Some Roman Catholics wonder if Cordileone is in line with Pope France:
Cordileone suggests that he is in line with Pope Francis. In one way, he may be correct: It doesn’t appear that Francis is going to be changing any doctrine in the near future. But the whole world knows we have a pope who is focusing on Jesus’ message of love and inclusiveness and who has told Cordileone and his fellow culture warrior bishops to quit being obsessed with the sexuality issues. Our archbishop doesn’t even appear to be listening to his boss.
And if Pope Francis wants the church to come along side people who struggle with Roman Catholic teaching on marriage and sex, how is Cordileone helping the cause:
Cordileone stated that Catholics who endorse contrary views “create toxic confusion about our fundamental values.” But if Catholic couples, in the spirit of the pope’s recent comments, limit the number of children they have, is that toxic? If you are a little girl who is only here because science helped her mom and dad conceive her, is that toxic? If you are a 10 year old abused child and the only adoptive parents who want you are a loving, qualified gay couple, is that toxic? If you think that the civil rights of gays and lesbians should be protected, is that toxic?
Meanwhile, eight California legislators, mainly Democrat, are challenging the archbishop’s policies even as they raise questions about separation of church and state. In response, Cordileone wonders if the politicians would HIRE as campaign managers people who side with their political adversary in an election.
What may be the most provocative aspect of this controversy is what the archbishop’s reforms mean for the capacity of the Roman Catholic Church to achieve discipline. Isn’t this a case of an archbishop actually laying out policy in line with church teaching? If he can do it, why can’t others? And if others don’t follow Cordileone’s lead, why don’t Jason and the Callers reflect more on what this says about their communion where truth with a capital-T prevails (at least in theory)?

Friday, February 27, 2015

"The Next Synod is a Battle between Christ and the Antichrist: - On whose side will you stand?"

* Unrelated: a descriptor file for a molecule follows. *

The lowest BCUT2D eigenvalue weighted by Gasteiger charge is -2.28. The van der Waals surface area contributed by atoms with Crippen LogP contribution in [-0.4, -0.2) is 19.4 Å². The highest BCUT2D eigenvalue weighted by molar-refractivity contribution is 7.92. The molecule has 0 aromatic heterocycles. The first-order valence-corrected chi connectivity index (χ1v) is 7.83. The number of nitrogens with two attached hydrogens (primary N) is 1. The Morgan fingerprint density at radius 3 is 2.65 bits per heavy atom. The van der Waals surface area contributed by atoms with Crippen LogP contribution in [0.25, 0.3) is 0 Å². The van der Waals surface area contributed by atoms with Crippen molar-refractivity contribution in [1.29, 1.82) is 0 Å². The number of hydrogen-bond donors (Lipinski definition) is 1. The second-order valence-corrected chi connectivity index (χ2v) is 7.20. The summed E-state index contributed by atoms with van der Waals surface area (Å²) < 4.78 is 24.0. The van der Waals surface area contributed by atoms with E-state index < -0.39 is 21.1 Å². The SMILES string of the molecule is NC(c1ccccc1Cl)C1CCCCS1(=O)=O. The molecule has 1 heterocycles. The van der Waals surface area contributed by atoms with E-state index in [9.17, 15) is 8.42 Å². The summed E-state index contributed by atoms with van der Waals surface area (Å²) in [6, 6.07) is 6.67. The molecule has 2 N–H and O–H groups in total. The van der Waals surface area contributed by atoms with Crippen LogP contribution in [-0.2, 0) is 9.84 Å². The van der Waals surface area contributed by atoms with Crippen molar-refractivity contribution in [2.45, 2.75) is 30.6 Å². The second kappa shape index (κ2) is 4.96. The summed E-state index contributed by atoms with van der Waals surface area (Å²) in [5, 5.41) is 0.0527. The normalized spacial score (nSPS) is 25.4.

Guy Noir, call your pharmacy! Alessandro Gnocchi, in his a Riscossa Cristiana column via a Rorate translation, writes:
[T]he Catholic world that is commonly called “not of the left” or “not progressive”, save the rare exceptions that are able to operate in a way that is truly going against the current, is made up of unconvincing intellectuals who are thirsting for legitimization ....

[There are those who] are scandalized by the fact that whoever tries to voice an objection in the face of the current situation is quickly labeled as “a divisive person”…The tactic of accusing dissidents of being “people who divide” usually is employed by those in power or by the spineless....

The Church of the last decades has functioned, or rather malfunctioned, by actually anchoring herself to a will to be the friend of Caesar. She has been weak to the point of losing blood on the ground of doctrine and morality. She has shown herself to be aggressive and unsparing in her repression and negation of every legitimate opinion that has the intent of reaffirming the doctrinal and moral truths. The result is to silence those whose intent is to defend her and to give free reign to those whose intent is to destroy her....

They take delight in idealistic political plans of action, while what is really going on is a war between Christ and the Antichrist on a scale never seen before, where the survival of the Catholic faith is at stake. I repeat: we are in a battle to preserve the Catholic faith, and all the battles being fought on various fronts, even those that are so important like moral truth, are only the terrain of confrontation in a war that is much deeper, involving metaphysics and religion. The most important thing in play is faith. But faith is preserved whole and intact or it is lost. You cannot preserve just parts of it according to taste or expediency.

... This is what has made the Synod on the Family recently concluded so dramatic an event and will make the next one even more so. What happened and will happen, will be not only a face-off between two different schools of thought, but the face-off between those who intend to preserve the Catholic faith as a whole and those who want to change it. In a few words, even if we are talking about bishops, cardinals and the Pope and therefore my words may appear to you to be harsh, even there we are dealing with the battle between Christ and the Antichrist. It remains only for us to choose which side to stand on.

Vatican correspondent: Synod Secretary Cnl Baldisseri blocked copies of books defending Church teaching from reaching Synod fathers